Moreover, bridging facilitates asset exchange between different blockchains. Consider a scenario where a user on one blockchain intends to transfer a managed digital asset, such as cryptocurrency, to a user on another blockchain. A bridge streamlines this transfer by enabling the asset to be "wrapped" into a recognizable form that can be seamlessly transferred between the two networks.

What are the risks of bridging?

Despite the numerous benefits, bridging in blockchain poses certain risks and challenges. One critical concern revolves around ensuring the security and integrity of the bridge itself, given its pivotal role as a communication gateway between the interconnected networks. A compromised bridge could potentially grant malicious entities unauthorized access to sensitive assets or information. There have been several notable bridge hacks - including a $615 million exploit of Ronin, the bridge supporting Axie Infinity.

Additionally, the concept of finality presents a noteworthy risk. Finality ensures that funds on the destination chain become accessible once committed on the source chain. In the absence of finality, a reversed transaction on the source chain (e.g., block reorganization) could trigger complications on the destination chain, potentially resulting in the creation of unbacked bridged tokens.

Read next: I lost money in a crypto scam, will I be taxed?

What are the tax implications of bridging crypto?

Currently, most tax offices, including the IRS, lack specific guidance on the tax implications of bridging crypto assets. As such, it should go without saying that you should speak to an experienced accountant for bespoke advice on your potential tax liability. 

This said, two main approaches to crypto bridging tax have emerged:

  • First approach: Some consider bridging to be a taxable event, viewing the act of bridging itself as a disposal. They argue that when transferring a crypto asset cross-chain, the asset effectively leaves the beneficial ownership of its original holder. This perspective suggests that moving assets across fundamentally different blockchains might create materially different assets, and by enabling the smart contract to conduct this cross-chain journey, the owner relinquishes ownership over their assets.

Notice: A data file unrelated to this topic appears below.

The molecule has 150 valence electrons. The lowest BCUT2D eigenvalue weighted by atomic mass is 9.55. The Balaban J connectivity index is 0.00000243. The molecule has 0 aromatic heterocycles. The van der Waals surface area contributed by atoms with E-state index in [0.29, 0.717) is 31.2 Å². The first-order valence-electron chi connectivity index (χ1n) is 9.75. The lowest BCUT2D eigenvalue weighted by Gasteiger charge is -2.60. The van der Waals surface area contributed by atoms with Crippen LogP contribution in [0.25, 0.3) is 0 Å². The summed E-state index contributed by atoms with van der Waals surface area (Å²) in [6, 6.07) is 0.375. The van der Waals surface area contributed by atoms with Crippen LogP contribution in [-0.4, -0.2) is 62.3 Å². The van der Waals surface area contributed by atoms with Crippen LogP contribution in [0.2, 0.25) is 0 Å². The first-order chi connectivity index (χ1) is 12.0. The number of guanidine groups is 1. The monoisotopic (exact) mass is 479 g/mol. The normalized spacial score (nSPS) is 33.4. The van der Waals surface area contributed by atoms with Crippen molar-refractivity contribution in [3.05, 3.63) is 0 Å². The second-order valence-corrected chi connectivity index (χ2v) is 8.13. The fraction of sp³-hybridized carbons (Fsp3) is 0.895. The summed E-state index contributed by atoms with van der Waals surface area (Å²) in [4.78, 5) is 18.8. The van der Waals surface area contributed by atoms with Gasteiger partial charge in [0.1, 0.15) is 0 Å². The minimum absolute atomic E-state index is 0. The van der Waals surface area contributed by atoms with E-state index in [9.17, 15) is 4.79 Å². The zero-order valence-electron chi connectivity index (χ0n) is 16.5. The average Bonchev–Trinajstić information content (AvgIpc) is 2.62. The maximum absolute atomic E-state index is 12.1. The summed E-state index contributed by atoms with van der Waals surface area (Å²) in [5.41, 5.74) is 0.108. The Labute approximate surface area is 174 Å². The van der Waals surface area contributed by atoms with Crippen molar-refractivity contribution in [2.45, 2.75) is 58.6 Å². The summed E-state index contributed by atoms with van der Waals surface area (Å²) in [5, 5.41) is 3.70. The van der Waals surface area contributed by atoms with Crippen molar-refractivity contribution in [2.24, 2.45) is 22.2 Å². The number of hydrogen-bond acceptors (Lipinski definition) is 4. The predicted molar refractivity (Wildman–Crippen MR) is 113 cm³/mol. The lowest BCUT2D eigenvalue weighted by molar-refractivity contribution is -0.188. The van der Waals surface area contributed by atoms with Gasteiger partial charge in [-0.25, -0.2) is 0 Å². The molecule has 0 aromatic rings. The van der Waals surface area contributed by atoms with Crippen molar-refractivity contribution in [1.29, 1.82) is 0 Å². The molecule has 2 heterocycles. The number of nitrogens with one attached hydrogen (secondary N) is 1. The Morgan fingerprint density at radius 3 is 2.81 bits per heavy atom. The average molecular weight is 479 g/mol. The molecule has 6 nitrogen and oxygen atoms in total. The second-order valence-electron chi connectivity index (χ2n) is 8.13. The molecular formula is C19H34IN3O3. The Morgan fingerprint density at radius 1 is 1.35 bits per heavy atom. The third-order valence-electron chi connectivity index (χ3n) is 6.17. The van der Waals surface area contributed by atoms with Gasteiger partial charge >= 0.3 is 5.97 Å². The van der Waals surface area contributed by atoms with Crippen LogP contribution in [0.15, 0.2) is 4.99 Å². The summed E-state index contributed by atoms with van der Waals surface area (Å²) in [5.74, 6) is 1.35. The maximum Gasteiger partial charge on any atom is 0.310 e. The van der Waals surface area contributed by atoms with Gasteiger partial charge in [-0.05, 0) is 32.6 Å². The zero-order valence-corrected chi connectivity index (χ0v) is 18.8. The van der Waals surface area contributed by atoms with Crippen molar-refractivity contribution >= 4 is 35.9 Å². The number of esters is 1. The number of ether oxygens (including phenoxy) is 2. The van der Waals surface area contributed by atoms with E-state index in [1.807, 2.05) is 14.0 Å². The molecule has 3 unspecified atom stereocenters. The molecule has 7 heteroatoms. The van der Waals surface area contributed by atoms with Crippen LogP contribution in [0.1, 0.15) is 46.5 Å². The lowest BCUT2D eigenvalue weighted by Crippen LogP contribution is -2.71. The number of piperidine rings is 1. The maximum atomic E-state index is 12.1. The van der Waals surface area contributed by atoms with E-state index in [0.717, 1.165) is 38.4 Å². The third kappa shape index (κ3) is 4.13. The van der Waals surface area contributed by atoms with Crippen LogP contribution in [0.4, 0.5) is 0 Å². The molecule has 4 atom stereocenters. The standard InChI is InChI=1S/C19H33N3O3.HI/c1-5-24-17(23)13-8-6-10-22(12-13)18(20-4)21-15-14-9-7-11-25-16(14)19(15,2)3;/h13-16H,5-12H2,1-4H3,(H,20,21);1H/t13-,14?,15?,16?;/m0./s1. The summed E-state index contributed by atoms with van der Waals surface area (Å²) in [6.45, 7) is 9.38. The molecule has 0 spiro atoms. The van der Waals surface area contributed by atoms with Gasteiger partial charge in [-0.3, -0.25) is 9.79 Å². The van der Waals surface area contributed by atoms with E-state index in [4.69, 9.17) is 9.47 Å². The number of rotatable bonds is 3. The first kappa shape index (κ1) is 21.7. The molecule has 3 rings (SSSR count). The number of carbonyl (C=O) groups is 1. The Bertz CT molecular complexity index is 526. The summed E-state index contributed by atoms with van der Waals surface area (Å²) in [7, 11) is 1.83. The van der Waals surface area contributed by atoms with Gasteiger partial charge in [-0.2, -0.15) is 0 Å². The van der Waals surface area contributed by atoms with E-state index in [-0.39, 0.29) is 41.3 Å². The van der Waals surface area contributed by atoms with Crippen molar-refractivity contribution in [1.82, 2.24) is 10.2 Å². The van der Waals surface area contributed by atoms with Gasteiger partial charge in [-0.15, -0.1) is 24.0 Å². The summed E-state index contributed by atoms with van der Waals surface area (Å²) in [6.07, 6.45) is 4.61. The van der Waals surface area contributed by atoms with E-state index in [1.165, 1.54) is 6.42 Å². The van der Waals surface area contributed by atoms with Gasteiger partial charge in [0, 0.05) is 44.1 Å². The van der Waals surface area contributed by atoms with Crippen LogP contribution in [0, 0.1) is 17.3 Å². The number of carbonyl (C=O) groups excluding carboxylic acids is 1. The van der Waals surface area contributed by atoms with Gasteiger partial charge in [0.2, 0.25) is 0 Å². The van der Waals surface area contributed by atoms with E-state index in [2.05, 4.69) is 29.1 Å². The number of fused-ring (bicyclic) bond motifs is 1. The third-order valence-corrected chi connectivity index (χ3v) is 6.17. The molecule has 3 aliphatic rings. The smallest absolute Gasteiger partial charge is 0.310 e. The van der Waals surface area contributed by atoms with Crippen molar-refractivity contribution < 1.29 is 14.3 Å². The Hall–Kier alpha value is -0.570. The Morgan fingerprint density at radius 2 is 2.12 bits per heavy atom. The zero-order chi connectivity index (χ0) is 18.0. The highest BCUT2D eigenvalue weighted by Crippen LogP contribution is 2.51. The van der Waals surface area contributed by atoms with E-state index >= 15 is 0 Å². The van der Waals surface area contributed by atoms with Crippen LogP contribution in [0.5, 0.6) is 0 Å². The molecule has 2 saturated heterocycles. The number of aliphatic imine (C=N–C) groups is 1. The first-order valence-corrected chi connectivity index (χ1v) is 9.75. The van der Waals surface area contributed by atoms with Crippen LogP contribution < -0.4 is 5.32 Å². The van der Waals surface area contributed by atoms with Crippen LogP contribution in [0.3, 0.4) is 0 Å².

• Second approach: In contrast, the second approach contends that due to the absence of guidelines from tax regulatory bodies, bridging is akin to transferring crypto between two wallets owned by the same user. Therefore, it does not constitute a disposal event, and no capital gains tax would be incurred.

Without guidance, it's advisable to consult with an accountant to determine the most suitable approach based on your individual circumstances.

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How Koinly can help with bridging transactions

Koinly is a crypto tax calculator that can handle even the trickiest of transactions - including bridging.

With Koinly, most bridge transfers will be handed automatically and be treated and appear as transfers.

There are a very small number of transactions Koinly may not handle automatically, for example, in instances where you send one asset and receive a wrapped version (i.e. ETH/WETH). In these instances, you can simply select both transactions and select merge. 

Sign up to Koinly free today.